This is an HTML rendering of a working paper draft that led to a publication. The publication should always be cited in preference to this draft using the following reference:
University of the Aegean
Java in a nutshell (2nd ed.): a desktop quick reference
O’ Reilly & Associates, Inc., Sebastopol, CA, 1997,
610 pp., $19.95, ISBN 1-56592-262-X
"Java in a Nutshell" is a comprehensive advanced tutorial and reference book covering most parts of the Java language version 1.1. The book is divided into five parts. The first part is a Java crash course for C and C++ programmers. It presents in a concise way the language elements and structure and the Java object model. The second part introduces Java 1.1, an important new release of Java, which provides new language features and roughly doubles the number of standard classes and packages. Java’s tight integration of standard libraries with the language proper makes it possible to code applications providing sophisticated user interaction in a standard and portable way. The book’s third part details by means of examples the new application programming interface (API) elements introduced by Java 1.1. A separate chapter is dedicated to applets (Java applications that run within a Web browser), event handling, the new features of the abstract windowing toolkit (AWT), object serialization (a technology allowing objects to be mapped outside an application’s memory space), Java beans (Java’s software component model), internationalization, and reflection (the language’s new introspection capabilities). The last two parts of the book form the reference part covering the language and the API elements respectively. The book does not cover programming interfaces addressing database connectivity, remote method invocation, and security; according to the author these will be covered in a separate volume.
With a 70 line Java program presented on page 11 the book is clearly aimed at programmers who have some experience with C or Java. Both audiences will appreciate the material that is specially targeted at them. A chapter detailing the ways Java differs from C will allow C programmers to quickly jump onto the Java bandwagon, while a separate chapter describing the changes brought by Java 1.1 will update Java programmers to the current state of the art. The strength of the book, lies however in its reference section. The language and the API are both completely and succinctly documented. With the amount of material on Java available on line — including the book publisher’s own Java 1.1 quick reference — one might ask for the reason of purchasing a book covering the same material. The answer is simple: the book’s content, organization, and presentation provide an improved alternative to online material for the many situations where online access may not be practical.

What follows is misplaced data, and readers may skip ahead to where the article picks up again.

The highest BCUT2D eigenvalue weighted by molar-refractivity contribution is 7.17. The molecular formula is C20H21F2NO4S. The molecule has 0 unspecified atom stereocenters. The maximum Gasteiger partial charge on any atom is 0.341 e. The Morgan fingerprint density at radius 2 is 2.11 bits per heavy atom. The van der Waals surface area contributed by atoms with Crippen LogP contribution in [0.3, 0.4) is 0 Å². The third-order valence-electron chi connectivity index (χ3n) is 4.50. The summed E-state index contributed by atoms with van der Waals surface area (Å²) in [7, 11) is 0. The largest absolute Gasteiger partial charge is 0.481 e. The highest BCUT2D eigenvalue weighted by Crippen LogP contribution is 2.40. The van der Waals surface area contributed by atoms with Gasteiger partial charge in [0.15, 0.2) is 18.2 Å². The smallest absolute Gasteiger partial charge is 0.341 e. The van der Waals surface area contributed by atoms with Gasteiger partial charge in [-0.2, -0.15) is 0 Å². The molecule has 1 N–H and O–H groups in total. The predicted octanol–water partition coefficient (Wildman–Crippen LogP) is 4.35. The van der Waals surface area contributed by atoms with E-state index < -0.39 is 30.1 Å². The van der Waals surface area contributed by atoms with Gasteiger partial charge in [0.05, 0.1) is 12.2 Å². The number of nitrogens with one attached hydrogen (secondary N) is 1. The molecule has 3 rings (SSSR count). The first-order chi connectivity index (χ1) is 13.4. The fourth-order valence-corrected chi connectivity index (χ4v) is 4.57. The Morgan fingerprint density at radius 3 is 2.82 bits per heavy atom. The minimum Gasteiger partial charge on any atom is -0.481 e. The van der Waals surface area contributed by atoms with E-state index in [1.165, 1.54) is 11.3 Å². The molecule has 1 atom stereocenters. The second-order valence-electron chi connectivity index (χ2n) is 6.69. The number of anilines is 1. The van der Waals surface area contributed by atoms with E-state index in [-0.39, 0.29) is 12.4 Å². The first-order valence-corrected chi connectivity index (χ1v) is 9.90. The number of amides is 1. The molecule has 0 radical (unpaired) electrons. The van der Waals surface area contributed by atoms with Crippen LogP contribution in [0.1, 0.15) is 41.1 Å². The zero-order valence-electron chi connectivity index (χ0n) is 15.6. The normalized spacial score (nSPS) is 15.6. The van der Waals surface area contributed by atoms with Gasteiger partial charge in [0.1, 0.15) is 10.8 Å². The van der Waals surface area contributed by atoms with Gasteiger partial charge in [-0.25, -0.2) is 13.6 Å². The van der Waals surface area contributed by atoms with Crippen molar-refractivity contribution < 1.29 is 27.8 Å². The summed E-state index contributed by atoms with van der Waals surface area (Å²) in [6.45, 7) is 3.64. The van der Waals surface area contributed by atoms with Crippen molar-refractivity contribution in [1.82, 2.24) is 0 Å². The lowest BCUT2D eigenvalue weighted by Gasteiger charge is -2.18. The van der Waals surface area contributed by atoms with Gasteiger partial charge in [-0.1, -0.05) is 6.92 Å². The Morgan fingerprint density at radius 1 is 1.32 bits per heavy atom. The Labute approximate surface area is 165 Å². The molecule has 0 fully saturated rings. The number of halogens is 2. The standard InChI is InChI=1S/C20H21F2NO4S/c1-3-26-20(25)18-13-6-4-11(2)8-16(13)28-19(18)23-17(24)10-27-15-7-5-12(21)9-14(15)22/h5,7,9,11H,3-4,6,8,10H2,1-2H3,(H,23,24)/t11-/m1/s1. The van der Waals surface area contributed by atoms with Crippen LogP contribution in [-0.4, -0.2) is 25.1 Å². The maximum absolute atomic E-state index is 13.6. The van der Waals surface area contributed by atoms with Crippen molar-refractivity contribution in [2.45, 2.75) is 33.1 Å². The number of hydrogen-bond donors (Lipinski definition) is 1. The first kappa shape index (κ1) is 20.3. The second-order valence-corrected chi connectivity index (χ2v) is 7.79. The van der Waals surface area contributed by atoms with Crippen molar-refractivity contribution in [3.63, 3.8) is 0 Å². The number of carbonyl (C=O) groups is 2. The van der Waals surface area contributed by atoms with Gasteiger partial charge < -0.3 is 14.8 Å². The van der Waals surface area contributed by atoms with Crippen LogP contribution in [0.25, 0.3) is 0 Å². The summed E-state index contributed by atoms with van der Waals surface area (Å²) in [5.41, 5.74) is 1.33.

New editions of computing books brought out in response to technology changes often merely consist of a change of the title and cover page with an additional chapter tacked onto the end of the previous edition. Refreshingly, Flanagan’s new edition manages to seamlessly integrate the Java 1.1 changes into the reference text of the previous edition while still providing enough context to allow seasoned Java 1.0 programmers to locate the important changes. In addition, the third part contains explanations and many examples on the new Java 1.1 features. Unfortunately, due to the amount of new material that had to be introduced, the expository material and many examples found in the book’s previous edition covering Java 1.0 had to be removed. This loss is mitigated by the availability of all examples from the first and the second edition of the book ON the Web. The examples are made available in source and compiled form so that interested readers can either download them to experiment with them, or directly experience their functionality from the environment of their Web browser.
The presentation of the reference material is exemplary. Typeface variety is put into good use for distinguishing the language identifiers, while a well-drawn class hierarchy chart provides an overview of each package. The book provides two well-organized indices: one providing a complete listing of all classes, methods, and fields, and one containing all other entries. The book’s few and minor typographical mistakes are documented on the Web. Sadly, the only bibliographical references provided consist of a listing of the publisher’s own Java-related book collection.
The breadth and depth of technologies covered by Java make it impossible to cover all of them in the space of a single book as it was possible for languages such as C. From language’s inception we saw a multitude of separate specialized volumes; currently Sun Microsystems’ Java Series comprises 13 books. "Java in a Nutshell" manages to provide the nearest approximation to a single volume reference of Java.